BY Abby Yaeger & John Ngala
Despite winning racial profiling and excessive force cases against police officers, Pradel Content says harassment from police has only gotten worse.
“I cannot even step out of my house. Ever since I made this complaint, every month I get harassed,” Content says. “My life is hell right now, and I need people to be accountable for what is going on.”
“Do you know how it feels to see officers notice that it’s you walking your dog, then creep along beside you?” Content says. “But if you can’t prove it, you might as well not talk about it.”
Content, a Black anglophone man living in Laval, has spent years in court defending complaints he has filed with the help of the Center for Research-Action on Race Relations (CRARR). The most recent complaint he filed concerns a recorded interaction with Laval police in July 2018. When Content started recording the interaction that took place outside of his home, two officers asked if he had a problem with his phone. Content said he was protecting his rights, and one of the officers in the cruiser laughed.
As the officers began to leave, Content said, “bitch,” and was issued a $77 dollar ticket a week later for insulting the officers. Content contested the ticket and Justice Chantal Paré of Laval Municipal Court acquitted Content in 2019. The Quebec Human Rights and Youth Rights Commission ruled in Content’s favor, asking for a total of $24,000 in damages from the City of Laval and the two police officers involved.
Years before, Content also filed a complaint against Montreal police after he was wrongfully detained and subjected to excessive force outside of Atwater metro station in March 2014. He was stopped based on a vague suspect description of a Black man wearing black clothes. Despite being disabled and using a cane, Content was shoved against the hood of the police car and handcuffed.
In 2019, five years after the incident, the commission awarded Content $15,000 in damages. Content says he has yet to see any of that money, and if he does, it will go towards legal fees.
Content says friends in Laval warned him not to file a complaint. “They told me, ‘Are you crazy? You made a report? Your life’s going to be hell. They’re going to harass you, they’re going to give you tickets left and right.” Despite the warnings, Content says he filed the complaint because he felt he needed to protect his rights.
In 2020, Laval released a report that outlines ten measures to be taken towards improving relations between Laval Police and the public. The measures include a data collection system on police interactions and a call to implement body cameras.
The document says the city’s first goal is to establish a “better understanding of the ethnocultural diversity” in Laval and to diversify the recruitment and hiring process of the Laval Police. The measures include public consultations on police services, which took place as online group discussions last fall. The results of these consultations are set to be released in April.
Virginie Dufresne-Lemire, a lawyer who specializes in cases of police brutality and abuses of authority, says that measures like data collection could help to determine cases of racial profiling, but it’s important to recognize the limitations of data collection.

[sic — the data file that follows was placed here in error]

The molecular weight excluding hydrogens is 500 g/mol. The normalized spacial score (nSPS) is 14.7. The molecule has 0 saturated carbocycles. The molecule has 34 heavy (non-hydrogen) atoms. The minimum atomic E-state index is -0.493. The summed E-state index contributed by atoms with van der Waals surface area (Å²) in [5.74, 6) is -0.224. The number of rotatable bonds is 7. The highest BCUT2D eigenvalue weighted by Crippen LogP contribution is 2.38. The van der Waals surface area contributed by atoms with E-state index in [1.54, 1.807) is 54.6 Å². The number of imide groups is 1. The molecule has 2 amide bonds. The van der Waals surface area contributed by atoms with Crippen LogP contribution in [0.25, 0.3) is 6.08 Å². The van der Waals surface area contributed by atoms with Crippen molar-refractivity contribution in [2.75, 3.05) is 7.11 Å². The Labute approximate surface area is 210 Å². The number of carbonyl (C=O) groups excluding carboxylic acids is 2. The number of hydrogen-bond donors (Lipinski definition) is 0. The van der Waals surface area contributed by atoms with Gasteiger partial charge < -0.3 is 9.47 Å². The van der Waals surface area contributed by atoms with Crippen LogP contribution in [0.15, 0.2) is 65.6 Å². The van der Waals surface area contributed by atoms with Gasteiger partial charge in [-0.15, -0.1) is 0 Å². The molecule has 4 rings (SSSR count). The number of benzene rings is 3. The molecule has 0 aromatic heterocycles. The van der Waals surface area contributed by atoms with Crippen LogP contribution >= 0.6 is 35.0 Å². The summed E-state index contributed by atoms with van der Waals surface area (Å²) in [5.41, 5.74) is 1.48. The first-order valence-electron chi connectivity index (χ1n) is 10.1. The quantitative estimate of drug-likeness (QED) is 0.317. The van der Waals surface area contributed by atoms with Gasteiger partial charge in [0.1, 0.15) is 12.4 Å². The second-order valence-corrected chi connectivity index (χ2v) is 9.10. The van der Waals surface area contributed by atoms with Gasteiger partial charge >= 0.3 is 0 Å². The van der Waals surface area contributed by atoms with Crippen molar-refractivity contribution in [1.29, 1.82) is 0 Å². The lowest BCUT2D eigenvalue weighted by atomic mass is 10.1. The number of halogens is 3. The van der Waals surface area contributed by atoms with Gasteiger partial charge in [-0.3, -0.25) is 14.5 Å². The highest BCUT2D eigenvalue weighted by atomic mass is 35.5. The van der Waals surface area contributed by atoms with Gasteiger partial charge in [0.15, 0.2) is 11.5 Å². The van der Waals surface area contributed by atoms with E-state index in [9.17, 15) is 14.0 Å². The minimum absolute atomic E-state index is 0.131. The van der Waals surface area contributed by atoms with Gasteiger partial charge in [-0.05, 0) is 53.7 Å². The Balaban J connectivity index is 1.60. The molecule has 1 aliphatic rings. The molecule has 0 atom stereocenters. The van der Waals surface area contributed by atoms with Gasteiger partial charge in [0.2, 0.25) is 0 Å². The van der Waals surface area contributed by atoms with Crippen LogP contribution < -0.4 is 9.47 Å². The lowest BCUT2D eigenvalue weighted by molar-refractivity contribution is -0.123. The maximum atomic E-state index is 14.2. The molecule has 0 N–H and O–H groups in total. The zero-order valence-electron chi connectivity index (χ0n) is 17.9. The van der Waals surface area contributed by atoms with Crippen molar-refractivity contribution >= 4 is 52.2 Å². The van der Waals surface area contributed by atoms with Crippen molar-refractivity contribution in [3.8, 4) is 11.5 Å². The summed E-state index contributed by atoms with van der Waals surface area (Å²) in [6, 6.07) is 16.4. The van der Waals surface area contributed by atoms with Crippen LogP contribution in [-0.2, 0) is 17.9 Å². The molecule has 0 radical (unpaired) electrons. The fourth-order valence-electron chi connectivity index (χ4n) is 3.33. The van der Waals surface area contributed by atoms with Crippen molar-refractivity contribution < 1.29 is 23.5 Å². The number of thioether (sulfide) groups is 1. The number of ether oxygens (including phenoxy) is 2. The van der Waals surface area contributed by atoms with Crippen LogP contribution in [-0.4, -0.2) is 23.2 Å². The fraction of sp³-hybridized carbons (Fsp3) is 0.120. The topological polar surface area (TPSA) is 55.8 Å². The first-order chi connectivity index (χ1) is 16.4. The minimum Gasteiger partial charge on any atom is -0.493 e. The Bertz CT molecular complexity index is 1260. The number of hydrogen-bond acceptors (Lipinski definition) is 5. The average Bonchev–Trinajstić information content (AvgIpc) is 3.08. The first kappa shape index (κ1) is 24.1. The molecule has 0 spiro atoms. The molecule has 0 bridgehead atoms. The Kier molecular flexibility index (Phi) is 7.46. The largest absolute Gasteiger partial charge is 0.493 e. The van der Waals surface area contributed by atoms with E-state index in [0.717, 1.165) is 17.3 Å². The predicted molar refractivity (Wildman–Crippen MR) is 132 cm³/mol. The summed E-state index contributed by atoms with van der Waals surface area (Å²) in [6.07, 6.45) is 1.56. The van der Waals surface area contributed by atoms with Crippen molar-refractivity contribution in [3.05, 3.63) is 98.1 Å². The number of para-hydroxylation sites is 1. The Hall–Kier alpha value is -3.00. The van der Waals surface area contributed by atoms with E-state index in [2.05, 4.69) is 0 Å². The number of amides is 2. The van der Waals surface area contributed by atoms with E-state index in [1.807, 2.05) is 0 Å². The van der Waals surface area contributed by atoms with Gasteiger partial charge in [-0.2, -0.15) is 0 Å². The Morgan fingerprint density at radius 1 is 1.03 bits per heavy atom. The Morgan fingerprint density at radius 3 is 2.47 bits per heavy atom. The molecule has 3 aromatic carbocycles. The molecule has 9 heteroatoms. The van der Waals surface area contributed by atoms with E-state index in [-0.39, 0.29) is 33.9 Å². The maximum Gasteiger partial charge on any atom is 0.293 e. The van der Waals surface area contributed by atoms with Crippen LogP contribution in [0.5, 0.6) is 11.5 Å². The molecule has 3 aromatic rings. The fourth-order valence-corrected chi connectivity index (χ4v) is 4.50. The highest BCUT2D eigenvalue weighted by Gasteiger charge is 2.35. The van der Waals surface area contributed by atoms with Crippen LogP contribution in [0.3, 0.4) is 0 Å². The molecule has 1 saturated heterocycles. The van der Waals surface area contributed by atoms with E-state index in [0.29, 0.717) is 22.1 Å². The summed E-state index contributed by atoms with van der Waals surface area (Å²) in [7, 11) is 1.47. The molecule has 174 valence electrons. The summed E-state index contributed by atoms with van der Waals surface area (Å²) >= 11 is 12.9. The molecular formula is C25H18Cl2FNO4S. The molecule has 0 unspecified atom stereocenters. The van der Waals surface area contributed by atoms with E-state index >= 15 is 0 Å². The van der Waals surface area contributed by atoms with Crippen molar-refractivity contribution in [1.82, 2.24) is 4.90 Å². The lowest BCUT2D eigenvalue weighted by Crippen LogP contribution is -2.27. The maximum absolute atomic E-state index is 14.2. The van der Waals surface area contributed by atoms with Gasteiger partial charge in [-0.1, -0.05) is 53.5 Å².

“We really need to look at how they are going to gather that data. What information gets collected and who decides? We need to have a critics perspective on how it’s going to be done,” she says. “But data is important. It can help us to evaluate the behavior of the police officers differently.”
Dufresne-Lemire explains that the most accessible option to file a complaint against police in Quebec is with the Quebec Police Ethics Committee. The filing doesn’t cost money and doesn’t require a lawyer.
In reality, she says the process isn’t so simple.
“Anyone can file a complaint, but rare are the cases that go through the whole process,” Dufresne-Lemire says. “I strongly suggest that people be accompanied by a lawyer, but a lot of people can’t afford one, so they’re alone. And it’s hard to make your point in an institution where the power is not equal.”
The SPVM released its action plan to combat racial profiling in July 2020. The report vows to prohibit “any police checks that are unfounded, random or based on a discriminatory criterion,” and to “better establish the context of police checks and identify the disparities of police checks of members of ethnocultural, known as ‘racialized’ or belonging to a visible minority or Indigenous community.” The report also makes a commitment to analyze data regarding street checks.
The SPVM action plan begins with a signed message from Sylvain Caron, the director of the SPVM. The Laval action plan was released by the city of Laval, but isn’t signed by any member of the Laval police.
These responses were conducted after a June 2020 report by the Office de Consultation Publique de Montreal (OCPM) which proposed thirty-eight recommendations for combatting social and racial profiling in Montreal, “a phenomenon that has been largely documented for many years,” according to the report.
Content says throughout his court cases, the videos he’s taken of his interactions with police have been his strongest evidence. “Every piece of proof that I have in winning my case is from my own videos.”
While Content says he’s glad to have won his civil rights cases, he doesn’t feel enough has been done to fight the root of the problems he deals with in his day-to-day life. “I’m so glad I won because it means that I won, but it’s just because I have the footage to prove it.”